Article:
29 August 2018

The touch


I got off the train in Helsinki, and the air was undeniable — the summer had ended. I was primed for this ending in the carriage, listening to an American exchange student talk to someone from London about their first week studying in Finland, about the clear, slow English one of their lecturers used. Yes, classes would be starting up, wouldn't they, it was time for that, and when the carriage door opened, the narrative logic demanded a crisp bite that wouldn't have been there otherwise. I found my hostel and climbed up seven floors to my room overlooking a concrete courtyard, and beyond it, somewhere, a city I tried to imagine covered in snow, the sun never coming up. Of course, that potential reality, that future reality never materialised in my mind, though I wandered the streets alone in the autumn air, perfect, a perfect balance of Japan and Sweden and Britain as you imagine Britain.

I was alone and then I wasn't: that's all there is to say about this summer. I felt the loneliness like a wound, until I didn't feel alone anymore, like it had scabbed over. All the disjointed messenger conversations — are the kids sending these pictures to themselves, or to me. Am I just their memory now — would I know if I was already dead. I ran Woodgate Valley again this morning after running it yesterday and the day before, and I wondered if I was real. I passed someone on the trail, someone from the day before and I wondered if they saw me. I meant to stop them: am I real, do you see me? The American, the fat one in the baseball cap.

I took this week off with the intention of getting things done, but I got nothing done. I went out looking for some insufferable plant-based product at the supermarket and then came home with plans to read and immerse myself in a book or project. But I didn't — I laid on the sofa all Sunday and did nothing until I fell asleep. I tried to meditate and couldn't. I tried to read and couldn't. I shut off the light and went to sleep and woke up, alone. I gave blood on Monday afternoon and they were worried about my hemoglobin — your hemoglobin needs to be 13.5 grams per deciliter of blood and mine was 14.1. I'm sorry, but I'm above the minimum, right? How is this a problem? I asked. They called the sister over, the nurse who runs the whole show, and she looked stern and told me it wasn't a problem, but it could become a problem. I was coming in too often, she said, and I needed to come every six to eight weeks, not every month, and gave me a pamphlet. I apologised, as I have apologised for the last month — I became a vegan. I'll be more careful.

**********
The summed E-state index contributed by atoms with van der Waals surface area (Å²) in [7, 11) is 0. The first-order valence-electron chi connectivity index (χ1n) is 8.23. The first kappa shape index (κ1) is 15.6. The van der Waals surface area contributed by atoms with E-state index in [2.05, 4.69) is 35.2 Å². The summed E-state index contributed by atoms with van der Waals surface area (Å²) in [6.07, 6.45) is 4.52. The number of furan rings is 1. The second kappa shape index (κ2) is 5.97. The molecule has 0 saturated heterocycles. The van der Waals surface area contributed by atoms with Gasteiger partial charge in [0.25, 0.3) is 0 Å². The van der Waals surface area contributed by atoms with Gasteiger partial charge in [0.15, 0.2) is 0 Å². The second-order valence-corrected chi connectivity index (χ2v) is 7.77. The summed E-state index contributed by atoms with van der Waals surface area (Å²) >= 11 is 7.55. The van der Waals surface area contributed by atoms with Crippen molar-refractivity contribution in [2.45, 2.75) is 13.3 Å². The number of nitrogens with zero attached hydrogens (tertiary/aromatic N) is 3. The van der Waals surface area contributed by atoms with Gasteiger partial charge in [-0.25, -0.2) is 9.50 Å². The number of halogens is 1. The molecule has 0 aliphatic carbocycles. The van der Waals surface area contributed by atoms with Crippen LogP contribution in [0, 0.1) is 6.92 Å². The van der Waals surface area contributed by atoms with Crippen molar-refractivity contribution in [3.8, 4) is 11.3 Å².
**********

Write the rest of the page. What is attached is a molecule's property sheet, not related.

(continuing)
There were no complications, of course: the bag filled with the thick yellow part of my blood that I never believe actually comes out of my arm. The machine played an upbeat series of notes, and they unplugged me, but not before pestering me for another appointment. I apologised again, I'm sorry, I can't do Mondays anymore because I need to teach and besides the sister told me just a moment ago that I can't give in a month anyway, didn't she, did I imagine this, am I really here, do you see me? Still, with the anticoagulant dissipating in my system, I was buzzing, and took an apple, feeling smug. This was my blood; I hadn't cannibalised it from some non-human animal, what we new converts to plant-based food call animals to show we are better than people who just say animals. Of course, we're all animals, and those platelets (and I say this to whomever will listen) that is my blood, made from soy and water. I peed and took cautious steps down the stairs, the autumn air meeting me again just outside the door.

Alone, with nothing to do, no kids or wife or work, I walked around the city centre, past a black man with the backpack preaching about Jesus and a man in thobe next to him, leaning against the wall, texting. Someone from some charity tried to stop me to talk, but then they realised that they couldn't see me, that I was invisible, and passed their hand through me like I was a ghost. I kept walking, the past and the present and the future all just a moment together. I picked up the kids, my wife. I spoke on the phone, some figment of my own imagination now. I'm in Helsinki, I wanted to say, but the person on the other end didn't ask where I was. I hung up. Shut the light off, the city out there. I'll wake up and run, try for negative splits.
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